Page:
Third Circuit Says Citgo Must Pay Lion’s Share for Spill Cleanup

PHILADELPHIA (CN) – The Third Circuit said Thursday that three units of oil refiner Citgo must pay most of the $100 million-plus bill for cleaning up a 2004 oil spill in the Delaware River.

The decision reverses a lower court ruling that said Citgo only had to pick up half of the spill costs.

The oil tanker Athos, laden with Venezuelan crude, was only inches from docking at a port in New Jersey when it was discovered to be leaking. A subsequent investigation found a breech had been torn into the vessel by an abandoned nine-ton anchor in the navigation channel.

The owner of the Athos, the Fescati Shipping Company Ltd., and the U.S. government paid $143 million for the cleanup in the immediate aftermath of the spill. However, the Oil Pollution Act of 1990 allows the government  to recoup the funds  in expends from liable parties after the fact.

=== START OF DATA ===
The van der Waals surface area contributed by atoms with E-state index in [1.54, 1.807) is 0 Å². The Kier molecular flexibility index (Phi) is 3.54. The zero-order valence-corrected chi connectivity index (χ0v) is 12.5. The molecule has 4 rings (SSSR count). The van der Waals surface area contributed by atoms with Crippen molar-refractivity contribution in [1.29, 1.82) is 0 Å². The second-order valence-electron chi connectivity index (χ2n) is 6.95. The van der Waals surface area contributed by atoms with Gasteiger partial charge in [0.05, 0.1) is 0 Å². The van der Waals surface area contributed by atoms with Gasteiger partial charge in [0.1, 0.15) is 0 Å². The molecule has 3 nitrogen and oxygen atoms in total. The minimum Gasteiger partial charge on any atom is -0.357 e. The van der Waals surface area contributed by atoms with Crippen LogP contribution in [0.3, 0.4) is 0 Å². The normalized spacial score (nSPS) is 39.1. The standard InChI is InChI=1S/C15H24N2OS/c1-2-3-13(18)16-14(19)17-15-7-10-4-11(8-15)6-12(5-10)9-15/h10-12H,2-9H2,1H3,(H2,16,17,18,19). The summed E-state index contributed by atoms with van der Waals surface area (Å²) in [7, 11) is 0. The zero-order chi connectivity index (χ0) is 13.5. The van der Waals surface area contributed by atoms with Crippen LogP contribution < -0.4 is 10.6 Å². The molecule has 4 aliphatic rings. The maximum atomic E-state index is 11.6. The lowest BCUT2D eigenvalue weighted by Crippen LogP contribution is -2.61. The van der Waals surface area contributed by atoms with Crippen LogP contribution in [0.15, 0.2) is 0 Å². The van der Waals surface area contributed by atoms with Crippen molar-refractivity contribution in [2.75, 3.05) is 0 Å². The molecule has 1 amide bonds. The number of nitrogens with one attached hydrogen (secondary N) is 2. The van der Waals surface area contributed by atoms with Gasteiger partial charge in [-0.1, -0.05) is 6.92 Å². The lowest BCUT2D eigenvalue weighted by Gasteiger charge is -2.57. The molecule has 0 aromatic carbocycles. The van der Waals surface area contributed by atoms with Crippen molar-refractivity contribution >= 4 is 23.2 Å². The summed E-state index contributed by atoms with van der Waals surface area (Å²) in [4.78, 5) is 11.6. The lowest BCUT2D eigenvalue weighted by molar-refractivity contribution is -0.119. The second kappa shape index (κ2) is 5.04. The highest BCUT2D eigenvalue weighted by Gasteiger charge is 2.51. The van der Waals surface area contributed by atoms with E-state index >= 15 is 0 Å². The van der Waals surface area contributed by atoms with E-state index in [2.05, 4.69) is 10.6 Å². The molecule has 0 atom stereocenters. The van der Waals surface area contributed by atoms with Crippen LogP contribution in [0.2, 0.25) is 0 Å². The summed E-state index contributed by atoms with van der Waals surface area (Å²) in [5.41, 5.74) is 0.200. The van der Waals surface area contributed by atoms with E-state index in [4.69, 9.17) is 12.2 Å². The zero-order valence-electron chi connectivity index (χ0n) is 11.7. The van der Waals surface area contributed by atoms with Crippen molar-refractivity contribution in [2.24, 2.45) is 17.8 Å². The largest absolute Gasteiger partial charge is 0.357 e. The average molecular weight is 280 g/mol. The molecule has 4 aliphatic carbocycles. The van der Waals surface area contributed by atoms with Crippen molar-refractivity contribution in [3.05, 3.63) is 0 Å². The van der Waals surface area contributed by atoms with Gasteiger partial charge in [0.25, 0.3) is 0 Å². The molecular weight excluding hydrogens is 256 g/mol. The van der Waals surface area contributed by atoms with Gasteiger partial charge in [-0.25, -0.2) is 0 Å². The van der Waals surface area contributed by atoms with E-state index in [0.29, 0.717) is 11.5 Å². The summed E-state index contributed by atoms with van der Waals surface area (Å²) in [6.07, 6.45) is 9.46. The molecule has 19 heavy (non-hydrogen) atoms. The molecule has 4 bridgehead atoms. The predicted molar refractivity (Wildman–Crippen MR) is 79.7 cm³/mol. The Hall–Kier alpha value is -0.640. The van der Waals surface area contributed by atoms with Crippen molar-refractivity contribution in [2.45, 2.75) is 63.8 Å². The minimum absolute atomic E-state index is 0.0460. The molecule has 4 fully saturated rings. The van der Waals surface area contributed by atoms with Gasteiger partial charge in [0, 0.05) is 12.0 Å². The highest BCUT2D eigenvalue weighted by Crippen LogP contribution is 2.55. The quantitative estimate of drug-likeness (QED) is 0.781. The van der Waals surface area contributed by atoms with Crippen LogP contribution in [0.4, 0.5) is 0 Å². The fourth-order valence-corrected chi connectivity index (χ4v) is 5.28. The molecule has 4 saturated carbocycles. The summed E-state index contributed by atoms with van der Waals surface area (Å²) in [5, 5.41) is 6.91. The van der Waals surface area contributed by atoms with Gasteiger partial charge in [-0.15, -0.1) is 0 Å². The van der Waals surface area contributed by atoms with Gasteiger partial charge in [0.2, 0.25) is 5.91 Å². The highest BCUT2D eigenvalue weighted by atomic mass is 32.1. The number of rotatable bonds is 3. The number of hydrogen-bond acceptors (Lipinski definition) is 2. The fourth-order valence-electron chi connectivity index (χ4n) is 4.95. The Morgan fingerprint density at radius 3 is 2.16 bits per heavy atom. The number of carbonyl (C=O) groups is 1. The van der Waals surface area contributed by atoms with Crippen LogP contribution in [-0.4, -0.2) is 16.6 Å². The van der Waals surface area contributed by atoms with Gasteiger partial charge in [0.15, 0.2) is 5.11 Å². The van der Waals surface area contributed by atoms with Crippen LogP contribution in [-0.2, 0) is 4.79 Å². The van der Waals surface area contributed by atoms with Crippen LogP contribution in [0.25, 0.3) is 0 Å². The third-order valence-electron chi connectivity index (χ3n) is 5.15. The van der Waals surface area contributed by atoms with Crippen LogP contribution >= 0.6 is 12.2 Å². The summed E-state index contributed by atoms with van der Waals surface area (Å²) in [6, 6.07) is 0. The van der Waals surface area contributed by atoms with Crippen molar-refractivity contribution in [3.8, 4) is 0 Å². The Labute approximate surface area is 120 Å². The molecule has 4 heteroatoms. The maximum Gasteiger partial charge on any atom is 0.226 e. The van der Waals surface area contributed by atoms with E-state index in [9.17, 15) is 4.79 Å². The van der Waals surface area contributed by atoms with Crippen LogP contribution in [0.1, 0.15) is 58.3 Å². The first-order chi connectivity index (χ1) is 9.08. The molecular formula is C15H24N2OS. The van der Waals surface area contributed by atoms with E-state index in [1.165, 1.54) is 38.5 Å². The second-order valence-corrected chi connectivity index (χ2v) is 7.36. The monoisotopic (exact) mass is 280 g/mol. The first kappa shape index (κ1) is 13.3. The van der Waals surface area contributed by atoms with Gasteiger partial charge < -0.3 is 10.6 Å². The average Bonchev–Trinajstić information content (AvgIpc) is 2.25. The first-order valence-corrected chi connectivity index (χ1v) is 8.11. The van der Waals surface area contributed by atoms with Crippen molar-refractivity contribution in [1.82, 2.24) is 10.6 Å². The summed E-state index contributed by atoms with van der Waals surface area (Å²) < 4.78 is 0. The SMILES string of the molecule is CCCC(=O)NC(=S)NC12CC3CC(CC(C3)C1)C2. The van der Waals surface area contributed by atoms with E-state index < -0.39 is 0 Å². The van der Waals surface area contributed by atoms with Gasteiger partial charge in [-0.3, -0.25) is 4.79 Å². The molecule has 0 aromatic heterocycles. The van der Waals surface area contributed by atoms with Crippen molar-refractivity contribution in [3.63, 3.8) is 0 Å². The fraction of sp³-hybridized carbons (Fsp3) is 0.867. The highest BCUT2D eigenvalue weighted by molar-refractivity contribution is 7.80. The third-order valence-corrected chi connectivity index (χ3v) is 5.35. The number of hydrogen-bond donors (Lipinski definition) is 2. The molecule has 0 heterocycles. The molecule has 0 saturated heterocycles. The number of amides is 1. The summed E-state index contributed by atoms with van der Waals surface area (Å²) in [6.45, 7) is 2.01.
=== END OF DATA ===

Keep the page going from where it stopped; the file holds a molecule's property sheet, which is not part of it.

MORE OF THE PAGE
The Third Circuit ruling found that the lower court was mostly correct in its earlier ruling, but that it erred in apportioning responsibility for the cleanup costs.

Citgo had argued it was the Coast Guard’s responsibility to keep the waterways clear, and when the Athos hit the abandoned anchor, the failure to remove the obstruction removed their liability to clean up costs.

But Chief U.S. Justice D. Brooks Smith, a George W. Bush appointee, said interpreting the Oil Pollution Act in such a way misconstrues the law.

“The United States seeks contractual relief, to which it is entitled by operation of [the Oil Pollution Act] … [CITGO] … seeks equitable relief, or (on another reading) essentially tort-based relief grounded in misrepresentation by the agencies,” Smith wrote. “The mismatched relief sought by [CITGO] and the United States does not support [CITGO]’s [request to split the cleanup costs].”

The rest of the liability stems from a part of the contracting between oil producer and shipping company which guarantees “safe berth” within 37 feet of the harbor. The Athos was 36′ 7″ from harbor when the incident occurred, just under the contractual amount.

“[CITGO] is liable to Frescati … in contract,” Smith wrote. “Consequently, [CITGO] is liable to the United States, the subrogee, under that very same contract.”

Representatives of Citgo could not immediately be reached for comment.


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